Alternative fuel sources for vans alternative fuel sources for vans

Top 10 tips when choosing an alternative fuel source

Are you thinking of buying a new van? Our latest post guides you through alternative fuel sources on offer when buying a commercial vehicle.

By Neil McIntee, Editor of VansA2Z in For Van Drivers.

Top 10 tips when choosing an alternative fuel source

In a world where we are using up the earth's limited resources at an alarming rate, it is the duty of everyone to try and help cut down on fuel usage and the noxious emissions that inevitably result from our transport system in general.

Van fleets are coming under scrutiny nowadays as the vast majority of commercial vehicles use diesel; a fuel that is increasingly being seen as dirty, with particulate emissions being blamed for thousands of deaths each year. So, now looks a good time for van fleet operators to start exploring the use of alternative fuels.

However we can't stress strongly enough how important it is to make the right choice when looking at greener forms of transport, as getting it wrong can prove an expensive mistake.

Here we present 10 areas of concern, which you should address before making a final buying decision. 

1) Beware the ultra-green lobby

Don't be rushed into making hasty decisions because you think you ought to do something quickly. Some eco-extremists would like to ban commercial vehicles from city centres but would be the first to complain if essential goods were not readily available. Any decision you make about alternative fuels should be made in the cold light of day and only after some serious investigation into cost and other implications.

2) Don't get sentimental

Fleet operators are business managers who have a duty to protect the firm's bottom line as well as the environment, so any rose-tinted ideas about saving the planet should be set aside. Opting for greener-fuelled vehicles must be made within the context of the amount of money that a firm has to spend.

3) Look at the figures

All sorts of figures are bandied about by the manufacturers regarding possible savings from using alternative fuels, but be wary of accepting these as gospel.

With electric vans, for example, the manufacturers claim that a vehicle will travel up to 100 miles on a full charge, but real-life experience shows that this figure is well above the actual one. And don't forget that if you run out of electricity, you can't just go to the garage with a can and get some more. Your van and its contents will be stranded on the side of the road.

4) Is electric power the way ahead?

The answer to this very much depends upon what you use your vans for. If they travel more than 70 miles or so in a day, then the answer is probably no, although electric power is totally emissions free and can prove very cost-effective for the right fleets. 

The other problem with electric vans is that the off-the-shelf ones are mainly small, such as the Renault Kangoo ZE and Nissan eNV200. The only 3.5-tonner available to buy as an entity is the Iveco Daily, which will set you back around £65,000, rather ruling it for many out on cost grounds.

5) Take the wide view

Alternative fuels don't end at electricity, although everyone seems to be talking-up electric power at present. There are plenty of other options too and these should all be studied before a buying decision is made.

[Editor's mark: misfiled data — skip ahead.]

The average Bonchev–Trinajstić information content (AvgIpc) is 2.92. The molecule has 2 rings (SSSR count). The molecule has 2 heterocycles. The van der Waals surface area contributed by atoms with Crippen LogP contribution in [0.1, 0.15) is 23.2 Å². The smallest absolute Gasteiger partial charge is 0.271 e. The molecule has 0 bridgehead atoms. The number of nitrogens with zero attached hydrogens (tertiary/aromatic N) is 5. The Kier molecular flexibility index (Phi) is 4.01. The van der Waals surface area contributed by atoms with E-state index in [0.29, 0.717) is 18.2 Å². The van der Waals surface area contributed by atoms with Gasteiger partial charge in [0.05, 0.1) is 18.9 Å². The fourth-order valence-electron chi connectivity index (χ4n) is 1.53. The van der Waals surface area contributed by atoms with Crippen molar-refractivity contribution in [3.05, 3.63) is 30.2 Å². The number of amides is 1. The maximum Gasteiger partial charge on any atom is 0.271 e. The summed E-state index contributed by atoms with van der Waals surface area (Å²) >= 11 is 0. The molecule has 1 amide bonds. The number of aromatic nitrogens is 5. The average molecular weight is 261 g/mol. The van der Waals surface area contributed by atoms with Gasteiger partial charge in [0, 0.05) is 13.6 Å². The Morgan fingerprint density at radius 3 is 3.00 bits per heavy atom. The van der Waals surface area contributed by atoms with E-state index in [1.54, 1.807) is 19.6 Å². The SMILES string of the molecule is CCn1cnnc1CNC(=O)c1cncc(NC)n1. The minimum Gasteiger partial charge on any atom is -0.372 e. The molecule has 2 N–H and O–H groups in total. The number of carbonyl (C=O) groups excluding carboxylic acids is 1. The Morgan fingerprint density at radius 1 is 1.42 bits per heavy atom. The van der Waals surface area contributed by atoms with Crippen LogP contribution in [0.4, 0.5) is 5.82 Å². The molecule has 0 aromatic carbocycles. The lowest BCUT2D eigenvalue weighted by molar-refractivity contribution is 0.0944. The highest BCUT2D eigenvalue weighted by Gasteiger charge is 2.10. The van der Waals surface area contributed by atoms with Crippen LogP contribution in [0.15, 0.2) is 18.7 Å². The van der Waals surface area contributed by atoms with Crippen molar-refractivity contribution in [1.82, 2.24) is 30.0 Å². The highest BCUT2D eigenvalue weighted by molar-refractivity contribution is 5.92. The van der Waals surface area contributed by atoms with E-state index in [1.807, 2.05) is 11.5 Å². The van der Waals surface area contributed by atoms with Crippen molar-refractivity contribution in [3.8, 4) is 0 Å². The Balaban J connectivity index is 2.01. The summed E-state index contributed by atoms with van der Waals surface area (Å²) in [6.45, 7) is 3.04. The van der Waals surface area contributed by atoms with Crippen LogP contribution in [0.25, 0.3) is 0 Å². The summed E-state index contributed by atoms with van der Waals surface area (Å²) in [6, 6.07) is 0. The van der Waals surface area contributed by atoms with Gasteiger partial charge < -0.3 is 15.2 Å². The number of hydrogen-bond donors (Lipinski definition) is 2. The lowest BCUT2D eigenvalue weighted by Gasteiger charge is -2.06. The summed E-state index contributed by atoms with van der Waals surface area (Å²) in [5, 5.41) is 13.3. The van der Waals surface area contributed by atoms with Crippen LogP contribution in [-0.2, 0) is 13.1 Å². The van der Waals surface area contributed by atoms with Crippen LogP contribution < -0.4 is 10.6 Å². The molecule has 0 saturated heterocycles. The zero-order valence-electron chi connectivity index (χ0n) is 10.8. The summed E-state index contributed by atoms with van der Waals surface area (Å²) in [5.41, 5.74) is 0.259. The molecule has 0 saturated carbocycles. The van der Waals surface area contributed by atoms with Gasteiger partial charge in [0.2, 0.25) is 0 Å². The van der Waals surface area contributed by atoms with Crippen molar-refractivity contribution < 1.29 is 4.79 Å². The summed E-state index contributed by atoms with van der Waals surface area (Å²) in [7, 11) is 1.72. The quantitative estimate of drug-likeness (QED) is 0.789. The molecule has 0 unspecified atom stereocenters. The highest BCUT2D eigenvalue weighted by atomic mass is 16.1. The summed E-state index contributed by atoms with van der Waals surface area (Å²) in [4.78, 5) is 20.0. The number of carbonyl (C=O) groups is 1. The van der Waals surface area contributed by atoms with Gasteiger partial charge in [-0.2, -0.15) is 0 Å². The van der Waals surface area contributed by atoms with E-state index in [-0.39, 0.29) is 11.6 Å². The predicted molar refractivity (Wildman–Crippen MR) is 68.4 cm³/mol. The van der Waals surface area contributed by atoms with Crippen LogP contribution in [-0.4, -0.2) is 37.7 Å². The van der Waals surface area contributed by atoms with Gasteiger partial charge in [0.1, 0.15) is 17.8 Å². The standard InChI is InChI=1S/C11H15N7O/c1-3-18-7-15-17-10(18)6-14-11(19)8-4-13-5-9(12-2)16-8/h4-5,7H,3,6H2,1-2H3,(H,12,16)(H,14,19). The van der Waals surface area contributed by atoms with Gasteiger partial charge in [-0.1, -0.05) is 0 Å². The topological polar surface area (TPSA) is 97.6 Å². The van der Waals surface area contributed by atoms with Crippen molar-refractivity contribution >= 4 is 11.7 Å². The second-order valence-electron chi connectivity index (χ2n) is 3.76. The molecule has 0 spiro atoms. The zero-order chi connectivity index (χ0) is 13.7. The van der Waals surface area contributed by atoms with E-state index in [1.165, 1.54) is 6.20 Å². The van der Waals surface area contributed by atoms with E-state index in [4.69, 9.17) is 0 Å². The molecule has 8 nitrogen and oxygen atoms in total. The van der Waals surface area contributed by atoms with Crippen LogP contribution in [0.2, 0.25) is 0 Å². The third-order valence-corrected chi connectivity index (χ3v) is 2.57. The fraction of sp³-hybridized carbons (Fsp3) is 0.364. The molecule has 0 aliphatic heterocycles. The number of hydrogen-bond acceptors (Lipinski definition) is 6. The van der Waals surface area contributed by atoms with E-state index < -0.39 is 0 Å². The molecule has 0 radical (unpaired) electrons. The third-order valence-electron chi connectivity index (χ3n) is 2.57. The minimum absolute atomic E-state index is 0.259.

6) Thought about CNG?

Compressed natural gas isn't available at the pumps in the UK, unlike some other European countries (notably Germany), but it's one of the cleanest fuels, coming largely from the gases emitted naturally from rubbish tips in the form of methane. A number of firms will install a pump at your premises.

Both the Iveco Daily and Mercedes-Benz Sprinter are offered in CNG variants so you can buy off-the-shelf warranted products without having to worry about getting them converted yourself.

7) LPG is still alive

Firms like Autogas will convert any petrol van to run on liquid petroleum gas for a cost of around £1,500 and with running costs at 10p per mile as opposed to 17p for diesel — and with CO2 down 17 per cent and NOx reduced by 20+ per cent and no particulate emissions — it makes a powerful case for itself. Payback starts coming after 20,000 miles. At 80,000 miles a van running on LPG will save £2,800 in fuel over a diesel.

8) What about petrol power?

You can't buy a 3.5-tonner with a petrol engine at present, but Ford is leading the march back to petrol with its 1.0-litre EcoBoost engine, which is now available in its smaller vans.

Petrol avoids the particulates that come from diesel fuel and if you don't do high mileages, the vans and the fuel are cheaper to buy than diesel variants. It's only at high mileages that diesel becomes the cheaper option. 

9) Examine residual values

Residual values are crucial to the cost-effectiveness equation of the van buying process. Sadly, alternatively fuelled vans don't fare well here, many making less money at selling time than their diesel counterparts. Second buyers are a suspicious lot!

It's something that has to be accepted and factored in to your calculations when deciding whether or not alternative fuel is right for your fleet.

10) Do you need alternative fuels at all?

Some telematics providers reckon that all the problems with diesel fuels could be solved in a trice if all vans were fitted with telematics to stop drivers wasting fuel. However much you try and cut down on emissions, it all depends on how heavy your drivers' right feet are when they get out of the yard.

Stick a speed limiter and a black box in the cab to cut down on driver abuse and you'll probably improve your green credentials as much as by paying a fortune for 'greener' vans that might not even be capable of carrying out the tasks you need them to do. For more information of fuel saving tips for vans visit our knowledge centre.

Van Insurance Neil McIntee
Neil McIntee

Neil McIntee
Last Updated: 06 Aug 2015